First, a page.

Archive for category Subject: Seascape

David Bellamy’s Seas and Shorelines in Watercolour

This is David’s best book in a long time and his Arctic trip seems to have rekindled his love of all things rugged. It tells the story of the littoral – the point where land and sea meet. Astonishingly, although there have been books on painting the sea and on coastal scenes, this moment of transition has largely passed the instructional book market by. It’s possible that this is because margins are always hard to define – they’re small and tend to vanish when you look at them.

So, is this a book about nothing at all? Well, no, of course it isn’t. What David has done is to combine the two conventional approaches – sea and land – and show you how they inextricably interact. So, you get waves both crashing and lapping on cliffs and beaches, harbour villages clinging to rocky slopes that teeter down to the water’s edge, as well as boats, buildings, birds and people.

There’s also a nicely complete narrative to the book’s construction. You don’t just get a series of unconnected exercises and demonstrations, but rather the story of how the coastline connects land to water and the margin to itself, creating a string of scenes and opportunities. It’s as thrilling as it is informative and the results are stunning.

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DVD My Chinese Vision || Herman Pekel

In my review of Herman’s previous film with APV, I described him as a magician. To that, I think I’ll add alchemist. Although this is filmed in China, the city street and beach scenes could be almost anywhere, although a session around (newly built) traditional architecture does give more sense of place. All the sessions are dogged by heat, humidity and a dense haze (which might be smog). It’s clear that working in these conditions is hard labour and Herman does well to keep going and produce what can really only be described as pure gold from base metal.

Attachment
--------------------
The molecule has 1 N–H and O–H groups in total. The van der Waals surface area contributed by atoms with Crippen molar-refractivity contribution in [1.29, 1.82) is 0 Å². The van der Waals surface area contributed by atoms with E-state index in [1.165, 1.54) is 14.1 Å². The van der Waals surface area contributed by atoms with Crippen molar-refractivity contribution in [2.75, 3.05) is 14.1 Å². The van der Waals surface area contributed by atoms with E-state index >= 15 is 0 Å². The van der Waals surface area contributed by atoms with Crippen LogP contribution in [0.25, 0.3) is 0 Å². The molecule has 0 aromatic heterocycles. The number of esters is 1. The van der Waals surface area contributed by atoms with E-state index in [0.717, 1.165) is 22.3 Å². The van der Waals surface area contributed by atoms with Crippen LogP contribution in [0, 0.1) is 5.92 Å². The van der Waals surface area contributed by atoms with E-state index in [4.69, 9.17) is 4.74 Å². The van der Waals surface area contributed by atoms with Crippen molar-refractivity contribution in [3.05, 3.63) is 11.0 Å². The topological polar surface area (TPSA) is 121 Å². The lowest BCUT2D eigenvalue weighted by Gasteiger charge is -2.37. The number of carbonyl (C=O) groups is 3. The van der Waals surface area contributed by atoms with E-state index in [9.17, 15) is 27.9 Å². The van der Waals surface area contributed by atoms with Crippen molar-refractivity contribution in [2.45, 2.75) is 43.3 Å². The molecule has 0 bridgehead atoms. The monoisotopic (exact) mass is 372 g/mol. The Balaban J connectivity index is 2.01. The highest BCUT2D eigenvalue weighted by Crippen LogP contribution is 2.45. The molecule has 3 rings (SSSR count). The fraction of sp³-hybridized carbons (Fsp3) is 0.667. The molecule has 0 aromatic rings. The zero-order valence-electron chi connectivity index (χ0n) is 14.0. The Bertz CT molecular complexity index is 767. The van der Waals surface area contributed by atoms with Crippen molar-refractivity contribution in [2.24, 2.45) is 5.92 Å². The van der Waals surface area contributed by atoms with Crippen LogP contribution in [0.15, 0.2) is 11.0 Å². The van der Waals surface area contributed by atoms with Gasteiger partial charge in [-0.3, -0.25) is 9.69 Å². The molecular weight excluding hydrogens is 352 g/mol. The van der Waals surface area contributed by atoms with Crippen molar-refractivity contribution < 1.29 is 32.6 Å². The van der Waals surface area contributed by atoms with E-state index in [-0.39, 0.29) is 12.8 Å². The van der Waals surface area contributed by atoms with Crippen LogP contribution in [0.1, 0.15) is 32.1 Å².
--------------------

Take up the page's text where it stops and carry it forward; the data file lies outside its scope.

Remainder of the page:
What makes the film watchable, indeed compelling, is Herman himself. His commentary is continuous – few other artists can manage to work and talk at the same time as well as he does – and includes nuggets of wisdom you’ll want to write down. In the city, where buildings, street furniture and signs abound, he remarks, “The more complex a subject is, the more I tend to use just drybrush”. This combines with advice to “Let the water, pigment and paper do the work for you” to demonstrate ways of simplifying not just the subject, but your technique. He adds later, “You must have a vision, you must see the painting finished before you start.”

The scenes Herman chooses are unpromising and the haze makes things more difficult as details are obscured and distances barely visible. His ability to focus on a small area and to manipulate it into an effective composition is the alchemy I referred to earlier. He also has sound advice, especially in the conditions, to do 90% of the work on location, but to leave the remainder for later (on this occasion in the comfort of an air-conditioned hotel room) when you have had a chance to rethink. Here, outlines are tightened up and further details added that pull everything together.

I’m not sure how much of a flavour of China this presents, apart from the heat and the crowds, and it would be unreasonable to suggest that it was something to look at from that point of view. However, as a lesson on painting in unpromising conditions, and on working on location with watercolour, it’s utterly gripping.

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Take Three Colours: Watercolour Seascapes || Geoff Kersey

This is the second outing for a promising new series that breaks popular subjects down into manageable form. The idea of using just three colours (red, blue and yellow) is that there’s a minimum of fussing about with mixing. What’s impressive, though, is the range of tints and hues that Geoff manages to achieve and there’s no hint of the extremely limited palette.